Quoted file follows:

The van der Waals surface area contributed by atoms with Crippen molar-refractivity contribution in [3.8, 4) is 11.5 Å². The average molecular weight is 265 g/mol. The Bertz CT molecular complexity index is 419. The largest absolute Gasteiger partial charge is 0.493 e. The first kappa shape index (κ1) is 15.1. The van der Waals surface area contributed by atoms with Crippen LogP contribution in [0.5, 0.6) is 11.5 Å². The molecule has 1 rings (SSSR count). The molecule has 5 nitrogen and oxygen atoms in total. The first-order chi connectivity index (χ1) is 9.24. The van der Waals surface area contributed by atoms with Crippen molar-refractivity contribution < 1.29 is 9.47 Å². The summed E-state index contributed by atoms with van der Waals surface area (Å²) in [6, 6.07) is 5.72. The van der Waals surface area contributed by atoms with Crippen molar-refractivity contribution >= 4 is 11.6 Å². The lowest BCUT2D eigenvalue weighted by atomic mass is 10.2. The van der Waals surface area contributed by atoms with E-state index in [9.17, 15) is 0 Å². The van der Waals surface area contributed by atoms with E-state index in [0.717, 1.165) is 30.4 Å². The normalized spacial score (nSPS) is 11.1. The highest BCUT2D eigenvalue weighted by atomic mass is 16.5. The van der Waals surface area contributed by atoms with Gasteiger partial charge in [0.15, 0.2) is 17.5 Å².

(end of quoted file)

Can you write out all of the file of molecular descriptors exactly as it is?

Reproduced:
The van der Waals surface area contributed by atoms with Crippen molar-refractivity contribution in [3.8, 4) is 11.5 Å². The average molecular weight is 265 g/mol. The Bertz CT molecular complexity index is 419. The largest absolute Gasteiger partial charge is 0.493 e. The first kappa shape index (κ1) is 15.1. The van der Waals surface area contributed by atoms with Crippen LogP contribution in [0.5, 0.6) is 11.5 Å². The molecule has 1 rings (SSSR count). The molecule has 5 nitrogen and oxygen atoms in total. The first-order chi connectivity index (χ1) is 9.24. The van der Waals surface area contributed by atoms with Crippen molar-refractivity contribution < 1.29 is 9.47 Å². The summed E-state index contributed by atoms with van der Waals surface area (Å²) in [6, 6.07) is 5.72. The van der Waals surface area contributed by atoms with Crippen molar-refractivity contribution >= 4 is 11.6 Å². The lowest BCUT2D eigenvalue weighted by atomic mass is 10.2. The van der Waals surface area contributed by atoms with E-state index in [9.17, 15) is 0 Å². The van der Waals surface area contributed by atoms with E-state index in [0.717, 1.165) is 30.4 Å². The normalized spacial score (nSPS) is 11.1. The highest BCUT2D eigenvalue weighted by atomic mass is 16.5. The van der Waals surface area contributed by atoms with Gasteiger partial charge in [0.15, 0.2) is 17.5 Å².